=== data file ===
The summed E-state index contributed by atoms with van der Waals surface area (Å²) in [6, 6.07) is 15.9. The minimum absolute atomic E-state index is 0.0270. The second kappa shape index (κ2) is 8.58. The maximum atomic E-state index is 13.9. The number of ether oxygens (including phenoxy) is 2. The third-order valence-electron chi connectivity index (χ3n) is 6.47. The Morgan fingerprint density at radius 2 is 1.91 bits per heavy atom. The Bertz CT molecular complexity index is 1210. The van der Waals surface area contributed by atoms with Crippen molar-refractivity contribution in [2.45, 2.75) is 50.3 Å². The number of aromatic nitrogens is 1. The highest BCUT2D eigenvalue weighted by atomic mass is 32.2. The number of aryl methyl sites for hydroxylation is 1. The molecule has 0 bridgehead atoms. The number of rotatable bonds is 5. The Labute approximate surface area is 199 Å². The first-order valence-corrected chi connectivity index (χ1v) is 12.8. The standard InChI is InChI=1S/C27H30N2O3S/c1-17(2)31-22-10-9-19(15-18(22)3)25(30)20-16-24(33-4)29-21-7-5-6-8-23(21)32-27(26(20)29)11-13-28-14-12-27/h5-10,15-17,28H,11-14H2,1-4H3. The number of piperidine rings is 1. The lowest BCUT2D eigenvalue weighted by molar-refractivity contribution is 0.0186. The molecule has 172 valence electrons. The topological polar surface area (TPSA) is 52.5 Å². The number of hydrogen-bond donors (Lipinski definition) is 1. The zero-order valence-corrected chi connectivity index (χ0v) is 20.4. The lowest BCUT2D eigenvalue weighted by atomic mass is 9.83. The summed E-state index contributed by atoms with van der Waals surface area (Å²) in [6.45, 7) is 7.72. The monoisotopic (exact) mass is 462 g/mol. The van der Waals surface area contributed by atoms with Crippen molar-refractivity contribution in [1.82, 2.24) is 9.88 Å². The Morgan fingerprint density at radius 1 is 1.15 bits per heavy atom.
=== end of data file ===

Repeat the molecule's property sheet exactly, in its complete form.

The summed E-state index contributed by atoms with van der Waals surface area (Å²) in [6, 6.07) is 15.9. The minimum absolute atomic E-state index is 0.0270. The second kappa shape index (κ2) is 8.58. The maximum atomic E-state index is 13.9. The number of ether oxygens (including phenoxy) is 2. The third-order valence-electron chi connectivity index (χ3n) is 6.47. The Morgan fingerprint density at radius 2 is 1.91 bits per heavy atom. The Bertz CT molecular complexity index is 1210. The van der Waals surface area contributed by atoms with Crippen molar-refractivity contribution in [2.45, 2.75) is 50.3 Å². The number of aromatic nitrogens is 1. The highest BCUT2D eigenvalue weighted by atomic mass is 32.2. The number of aryl methyl sites for hydroxylation is 1. The molecule has 0 bridgehead atoms. The number of rotatable bonds is 5. The Labute approximate surface area is 199 Å². The first-order valence-corrected chi connectivity index (χ1v) is 12.8. The standard InChI is InChI=1S/C27H30N2O3S/c1-17(2)31-22-10-9-19(15-18(22)3)25(30)20-16-24(33-4)29-21-7-5-6-8-23(21)32-27(26(20)29)11-13-28-14-12-27/h5-10,15-17,28H,11-14H2,1-4H3. The number of piperidine rings is 1. The lowest BCUT2D eigenvalue weighted by molar-refractivity contribution is 0.0186. The molecule has 172 valence electrons. The topological polar surface area (TPSA) is 52.5 Å². The number of hydrogen-bond donors (Lipinski definition) is 1. The zero-order valence-corrected chi connectivity index (χ0v) is 20.4. The lowest BCUT2D eigenvalue weighted by atomic mass is 9.83. The summed E-state index contributed by atoms with van der Waals surface area (Å²) in [6.45, 7) is 7.72. The monoisotopic (exact) mass is 462 g/mol. The van der Waals surface area contributed by atoms with Crippen molar-refractivity contribution in [1.82, 2.24) is 9.88 Å². The Morgan fingerprint density at radius 1 is 1.15 bits per heavy atom.